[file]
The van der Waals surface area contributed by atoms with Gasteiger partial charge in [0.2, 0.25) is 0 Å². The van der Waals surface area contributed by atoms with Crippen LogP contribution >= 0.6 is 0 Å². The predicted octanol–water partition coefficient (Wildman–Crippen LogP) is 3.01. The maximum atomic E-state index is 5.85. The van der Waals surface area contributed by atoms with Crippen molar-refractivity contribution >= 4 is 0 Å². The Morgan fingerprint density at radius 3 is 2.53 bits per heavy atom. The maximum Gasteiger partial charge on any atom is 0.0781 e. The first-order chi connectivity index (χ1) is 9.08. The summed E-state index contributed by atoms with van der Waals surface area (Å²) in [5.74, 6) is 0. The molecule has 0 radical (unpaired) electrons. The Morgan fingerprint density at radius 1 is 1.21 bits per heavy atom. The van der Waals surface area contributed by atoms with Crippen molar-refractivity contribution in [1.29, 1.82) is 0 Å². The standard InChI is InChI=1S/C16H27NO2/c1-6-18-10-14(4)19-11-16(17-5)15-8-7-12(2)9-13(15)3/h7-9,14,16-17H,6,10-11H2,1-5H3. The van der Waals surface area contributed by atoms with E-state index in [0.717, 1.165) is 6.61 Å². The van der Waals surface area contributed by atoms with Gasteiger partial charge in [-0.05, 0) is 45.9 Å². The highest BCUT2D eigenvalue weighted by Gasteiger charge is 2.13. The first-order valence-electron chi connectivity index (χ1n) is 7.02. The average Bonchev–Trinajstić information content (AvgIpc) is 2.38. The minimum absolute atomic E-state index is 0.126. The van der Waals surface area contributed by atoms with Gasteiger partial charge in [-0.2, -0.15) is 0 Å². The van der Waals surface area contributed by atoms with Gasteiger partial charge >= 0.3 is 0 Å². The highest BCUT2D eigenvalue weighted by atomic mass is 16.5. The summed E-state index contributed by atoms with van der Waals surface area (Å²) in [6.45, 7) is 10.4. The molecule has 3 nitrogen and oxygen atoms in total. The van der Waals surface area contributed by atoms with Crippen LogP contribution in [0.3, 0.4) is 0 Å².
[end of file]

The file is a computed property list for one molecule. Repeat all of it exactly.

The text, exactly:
The van der Waals surface area contributed by atoms with Gasteiger partial charge in [0.2, 0.25) is 0 Å². The van der Waals surface area contributed by atoms with Crippen LogP contribution >= 0.6 is 0 Å². The predicted octanol–water partition coefficient (Wildman–Crippen LogP) is 3.01. The maximum atomic E-state index is 5.85. The van der Waals surface area contributed by atoms with Crippen molar-refractivity contribution >= 4 is 0 Å². The Morgan fingerprint density at radius 3 is 2.53 bits per heavy atom. The maximum Gasteiger partial charge on any atom is 0.0781 e. The first-order chi connectivity index (χ1) is 9.08. The summed E-state index contributed by atoms with van der Waals surface area (Å²) in [5.74, 6) is 0. The molecule has 0 radical (unpaired) electrons. The Morgan fingerprint density at radius 1 is 1.21 bits per heavy atom. The van der Waals surface area contributed by atoms with Crippen molar-refractivity contribution in [1.29, 1.82) is 0 Å². The standard InChI is InChI=1S/C16H27NO2/c1-6-18-10-14(4)19-11-16(17-5)15-8-7-12(2)9-13(15)3/h7-9,14,16-17H,6,10-11H2,1-5H3. The van der Waals surface area contributed by atoms with E-state index in [0.717, 1.165) is 6.61 Å². The van der Waals surface area contributed by atoms with Gasteiger partial charge in [-0.05, 0) is 45.9 Å². The highest BCUT2D eigenvalue weighted by Gasteiger charge is 2.13. The first-order valence-electron chi connectivity index (χ1n) is 7.02. The average Bonchev–Trinajstić information content (AvgIpc) is 2.38. The minimum absolute atomic E-state index is 0.126. The van der Waals surface area contributed by atoms with Gasteiger partial charge in [-0.2, -0.15) is 0 Å². The van der Waals surface area contributed by atoms with Gasteiger partial charge >= 0.3 is 0 Å². The highest BCUT2D eigenvalue weighted by atomic mass is 16.5. The summed E-state index contributed by atoms with van der Waals surface area (Å²) in [6.45, 7) is 10.4. The molecule has 3 nitrogen and oxygen atoms in total. The van der Waals surface area contributed by atoms with Crippen LogP contribution in [0.3, 0.4) is 0 Å².